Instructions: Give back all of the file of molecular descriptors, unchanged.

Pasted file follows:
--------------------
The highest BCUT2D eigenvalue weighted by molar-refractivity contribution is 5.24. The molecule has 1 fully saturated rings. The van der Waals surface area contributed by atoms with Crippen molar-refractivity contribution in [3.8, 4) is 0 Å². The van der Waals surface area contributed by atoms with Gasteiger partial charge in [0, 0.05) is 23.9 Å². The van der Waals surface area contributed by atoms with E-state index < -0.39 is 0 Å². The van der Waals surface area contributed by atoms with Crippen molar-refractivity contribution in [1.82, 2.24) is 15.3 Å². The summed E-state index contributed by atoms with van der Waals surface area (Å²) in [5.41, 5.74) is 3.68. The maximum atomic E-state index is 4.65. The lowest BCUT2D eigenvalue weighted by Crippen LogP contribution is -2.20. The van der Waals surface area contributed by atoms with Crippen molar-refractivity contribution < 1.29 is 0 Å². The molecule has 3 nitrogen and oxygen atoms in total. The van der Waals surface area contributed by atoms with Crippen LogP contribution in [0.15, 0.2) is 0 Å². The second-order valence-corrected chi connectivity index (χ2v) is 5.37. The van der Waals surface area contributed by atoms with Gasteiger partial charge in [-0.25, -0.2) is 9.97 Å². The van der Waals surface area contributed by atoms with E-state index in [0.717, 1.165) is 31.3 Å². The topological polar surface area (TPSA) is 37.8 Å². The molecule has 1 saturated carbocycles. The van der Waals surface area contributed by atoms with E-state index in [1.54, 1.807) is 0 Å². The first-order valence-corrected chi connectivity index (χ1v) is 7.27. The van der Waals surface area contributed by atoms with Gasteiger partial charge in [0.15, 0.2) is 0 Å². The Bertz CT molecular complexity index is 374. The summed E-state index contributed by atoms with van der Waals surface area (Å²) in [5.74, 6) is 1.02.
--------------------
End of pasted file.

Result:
The highest BCUT2D eigenvalue weighted by molar-refractivity contribution is 5.24. The molecule has 1 fully saturated rings. The van der Waals surface area contributed by atoms with Crippen molar-refractivity contribution in [3.8, 4) is 0 Å². The van der Waals surface area contributed by atoms with Gasteiger partial charge in [0, 0.05) is 23.9 Å². The van der Waals surface area contributed by atoms with E-state index < -0.39 is 0 Å². The van der Waals surface area contributed by atoms with Crippen molar-refractivity contribution in [1.82, 2.24) is 15.3 Å². The summed E-state index contributed by atoms with van der Waals surface area (Å²) in [5.41, 5.74) is 3.68. The maximum atomic E-state index is 4.65. The lowest BCUT2D eigenvalue weighted by Crippen LogP contribution is -2.20. The van der Waals surface area contributed by atoms with Crippen molar-refractivity contribution < 1.29 is 0 Å². The molecule has 3 nitrogen and oxygen atoms in total. The van der Waals surface area contributed by atoms with Crippen LogP contribution in [0.15, 0.2) is 0 Å². The second-order valence-corrected chi connectivity index (χ2v) is 5.37. The van der Waals surface area contributed by atoms with Gasteiger partial charge in [-0.25, -0.2) is 9.97 Å². The van der Waals surface area contributed by atoms with E-state index in [0.717, 1.165) is 31.3 Å². The topological polar surface area (TPSA) is 37.8 Å². The molecule has 1 saturated carbocycles. The van der Waals surface area contributed by atoms with E-state index in [1.54, 1.807) is 0 Å². The first-order valence-corrected chi connectivity index (χ1v) is 7.27. The van der Waals surface area contributed by atoms with Gasteiger partial charge in [0.15, 0.2) is 0 Å². The Bertz CT molecular complexity index is 374. The summed E-state index contributed by atoms with van der Waals surface area (Å²) in [5.74, 6) is 1.02.